Bee fly, Bombyliidae, captured by a crab spider, Thomisidae. Not a true bee but a true spider.
This year I am starting a pollinator garden for bees. I consider the entire four acres of my garden a pollinator haven for all different types of pollinators; it attracts hummers, butterflies, moths, native bees, and insects of every type. Each kind of pollinator is attracted to different colors and shapes, and some even need a specific host. Blue Orchard Bees, Osmia lignaria, only fly in spring and have been found pollinating fruit trees in the orchards of the upper Rio Grande and Northern New Mexico . For more information about this study, please see the New Mexico Native Bee Pollinator Project. I am committed to helping all types of pollinators, but my focus this year will center on the European honey bee, Apis millifera.
I have been watching bees all of my gardening life, but last year my interest and observations of honey bees intensified. I noticed a decrease in honey bees in my garden. The winter before had been a wonderfully wet season, promoting a spring of exceptional bloom, and I was surprised when the bees did not arrive in their usual numbers. I believe one of the reasons the bees didn’t fly for miles was because the bees had resources close to their hives, and concentrated their foraging efforts close to home. By not flying long distances, they conserve energy and, literally their own bodies. I have a few neighbors that keep hives. In the droughty years, most of the last 10, the bees would travel to get to my always well-watered garden. In this wet year, they had no reason to fly long distances to gather stores, as everyone’s trees bloomed, everyone had flowers that came up that had been silent throughout the drought. Why fly miles when conserving energy helps the hive flourish? Just as a cow will walk a well-worn cowpath to get water instead of hiking across the pasture, I reasoned bees would also choose a short flight path. Indeed, some native bees forage within a few hundred feet from their nest, appearing only when the conditions are right; when it rains and the specific plant they need grows. There are probably many other reasons the bees might not have come and I may be full of baloney, but the thought of not having honey bees moved me to open my garden to a hive.
Last spring I brought in a temporary hive and watched “what” they ate, “when” they foraged and “how” they foraged. These habits are different for different types of bees. “What” the honey bee ate was not a surprise. They collect nectar and pollen from just about everything in my garden. Fruit tree blooms, catmint, lambs ears, and poppies were a few of their favorites. “When” they foraged was a surprise. What I noticed flies in the face of ever notion that bees are always busy. It was a revelation that the honey bee is not an early riser, they sleep in. Most times it was only one lone guard bee and me by the hive at dawn. Only when the temperature is high enough do they fly, usually between 40 and 50 degrees, way after the sun rises. They also did not like cloudy, rainy, or windy weather staying close to home or inside the hive. “How” they forage was new to me as well. Apis millifera feeds on one specific kind of flower at a time, also known as flower constancy. They visit only one flower type during a foraging trip. A good example from last year is when the bees first arrived. They spent days on the blooming Hawthorn trees, ignoring most everything else. The advantage of flower constancy is finding a particular source of nectar and pollen that is reliable and not wasting time. This is crucial to the honey bee whose resources must last an entire year. If it’s close and has significant amounts of nectar or pollen, all the better. Again, why risk your hives life, if the resources you want are right outside your door.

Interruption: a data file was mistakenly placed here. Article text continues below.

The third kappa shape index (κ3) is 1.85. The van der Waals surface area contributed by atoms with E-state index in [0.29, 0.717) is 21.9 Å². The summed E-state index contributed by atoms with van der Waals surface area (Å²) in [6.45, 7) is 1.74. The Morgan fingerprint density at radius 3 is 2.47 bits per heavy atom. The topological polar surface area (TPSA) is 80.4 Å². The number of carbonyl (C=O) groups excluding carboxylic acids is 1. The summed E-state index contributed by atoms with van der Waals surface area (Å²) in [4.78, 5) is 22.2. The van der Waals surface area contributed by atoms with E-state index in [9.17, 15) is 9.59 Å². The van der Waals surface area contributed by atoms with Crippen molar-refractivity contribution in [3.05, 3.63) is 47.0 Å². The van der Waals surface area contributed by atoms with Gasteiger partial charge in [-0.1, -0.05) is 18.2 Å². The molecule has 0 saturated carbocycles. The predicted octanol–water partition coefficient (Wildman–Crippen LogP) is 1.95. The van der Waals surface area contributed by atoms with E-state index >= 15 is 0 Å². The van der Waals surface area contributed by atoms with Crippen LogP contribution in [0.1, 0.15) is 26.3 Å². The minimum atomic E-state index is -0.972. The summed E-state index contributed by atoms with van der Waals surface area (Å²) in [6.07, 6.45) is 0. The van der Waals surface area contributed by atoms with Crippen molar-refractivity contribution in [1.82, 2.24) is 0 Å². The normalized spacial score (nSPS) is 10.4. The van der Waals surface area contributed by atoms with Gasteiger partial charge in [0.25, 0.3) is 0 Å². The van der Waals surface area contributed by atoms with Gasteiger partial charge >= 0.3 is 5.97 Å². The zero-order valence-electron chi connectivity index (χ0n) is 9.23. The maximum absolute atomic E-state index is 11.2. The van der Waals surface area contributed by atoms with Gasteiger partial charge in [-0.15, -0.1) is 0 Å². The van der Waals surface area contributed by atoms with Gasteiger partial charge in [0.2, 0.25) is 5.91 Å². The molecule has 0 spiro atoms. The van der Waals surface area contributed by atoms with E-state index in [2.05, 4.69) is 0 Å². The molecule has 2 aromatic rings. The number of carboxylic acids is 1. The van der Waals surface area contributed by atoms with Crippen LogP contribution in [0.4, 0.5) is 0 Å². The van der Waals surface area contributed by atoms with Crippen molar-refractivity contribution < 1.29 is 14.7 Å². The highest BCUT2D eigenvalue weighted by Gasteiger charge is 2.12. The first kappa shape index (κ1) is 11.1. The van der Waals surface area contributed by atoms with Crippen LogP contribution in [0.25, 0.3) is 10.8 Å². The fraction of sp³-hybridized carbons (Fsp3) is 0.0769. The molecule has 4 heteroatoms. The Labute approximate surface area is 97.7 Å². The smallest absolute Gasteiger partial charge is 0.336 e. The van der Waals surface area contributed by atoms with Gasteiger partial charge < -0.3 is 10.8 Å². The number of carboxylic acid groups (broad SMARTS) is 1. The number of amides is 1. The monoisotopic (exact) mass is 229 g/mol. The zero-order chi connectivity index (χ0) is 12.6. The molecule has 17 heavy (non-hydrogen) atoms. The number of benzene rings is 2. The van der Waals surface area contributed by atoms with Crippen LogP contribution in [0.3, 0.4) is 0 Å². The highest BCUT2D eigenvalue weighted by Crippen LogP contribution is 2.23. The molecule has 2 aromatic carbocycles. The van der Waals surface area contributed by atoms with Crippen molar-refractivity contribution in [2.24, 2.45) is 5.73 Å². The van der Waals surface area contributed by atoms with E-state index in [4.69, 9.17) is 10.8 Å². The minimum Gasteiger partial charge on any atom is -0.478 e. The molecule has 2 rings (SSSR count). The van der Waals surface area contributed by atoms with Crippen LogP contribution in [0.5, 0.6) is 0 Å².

Most of my new gardening efforts this year will revolve around honey bees and developing a season-long progression of bloom. I have two packages of bees coming in April, and I want to take excellent care of them. If honey bees are not your primary interest, consider learning more about the native bees of New Mexico and how you can help them thrive.
Both kinds of bees, native and European are essential pollinators each having their own unique attributes, some actually being very complementary to each other. I’ve seen them share resources many times. If you’ve ever watched a lavender plant blooming in the sunlight, you have seen all types of bees forage together as they busily mind their own business. I hope you too, will welcome all pollinators to your garden and be inspired by my journey.
Monika and the Boys.